Ashby creates garden for school children [UPDATED]Published 10:50am Tuesday, August 30, 2011 Updated 10:50am Tuesday, August 30, 2011
Ashby’s kindergarten, first- and second-grade students take pride in a garden located outside their classroom.
“From grade school through graduation, students have the opportunity to connect with growing food,” said Ashby ag instructor Dustin Steenblock. “From learning the science behind it, to actually growing and marketing produce, students have a very strong knowledge and connection to their food.”
He said it’s an opportunity that’s not available to most students in school districts the size of Ashby. The raised garden measures 30 feet by 36 feet. The garden consists of mostly produce, but there also are flowers on display.
Ashby Schools works in partnership with Fergus Falls-based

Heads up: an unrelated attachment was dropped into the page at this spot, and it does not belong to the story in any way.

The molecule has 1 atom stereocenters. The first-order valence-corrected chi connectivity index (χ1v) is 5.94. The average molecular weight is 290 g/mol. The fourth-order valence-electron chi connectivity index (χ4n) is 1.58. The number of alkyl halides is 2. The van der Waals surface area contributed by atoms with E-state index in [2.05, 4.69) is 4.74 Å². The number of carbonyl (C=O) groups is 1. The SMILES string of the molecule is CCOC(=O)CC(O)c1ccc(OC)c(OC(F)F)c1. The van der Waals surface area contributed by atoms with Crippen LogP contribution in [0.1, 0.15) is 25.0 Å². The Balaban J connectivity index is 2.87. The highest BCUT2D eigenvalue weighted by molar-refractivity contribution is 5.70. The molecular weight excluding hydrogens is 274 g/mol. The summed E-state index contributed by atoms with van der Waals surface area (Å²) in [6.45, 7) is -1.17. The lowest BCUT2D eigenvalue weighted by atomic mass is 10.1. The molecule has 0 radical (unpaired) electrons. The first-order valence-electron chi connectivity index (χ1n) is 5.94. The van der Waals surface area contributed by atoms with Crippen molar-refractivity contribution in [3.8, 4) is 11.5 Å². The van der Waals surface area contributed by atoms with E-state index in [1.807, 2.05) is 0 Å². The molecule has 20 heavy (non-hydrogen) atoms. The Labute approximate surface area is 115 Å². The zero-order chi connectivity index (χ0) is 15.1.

Communicating for Agriculture. The school benefits from the CA Scholarship and Education Foundation.
“We have a sustainable agriculture program here in Ashby,” said Steenblock, “and very good curriculum for the students.”
He said the CA Foundation has always been committed to ensuring that young people receive hands-on, real-world experience, in addition to classroom learning.
Steenblock, along with his students and CA staff, began the construction of a high tunnel to be used in the program. The high tunnel is a freestanding greenhouse that uses passive ventilation for air exchange and cooling. It will allow students to grow and market their products and explore extended and year-round production techniques.
“Programs like the one being implemented in the Ashby School are exactly what’s needed in rural America to get more young people involved in agriculture,” said CA President Wayne Nelson.
CA Foundation Director Ben Schierer said he hopes the Ashby school program can grow to involve not only the entire school system, but the entire Ashby community as well.
“I believe that this program has the potential to involve local producers and members of the community,” said Schierer. “The hope is that a community garden and other similar projects will be developed as a result.”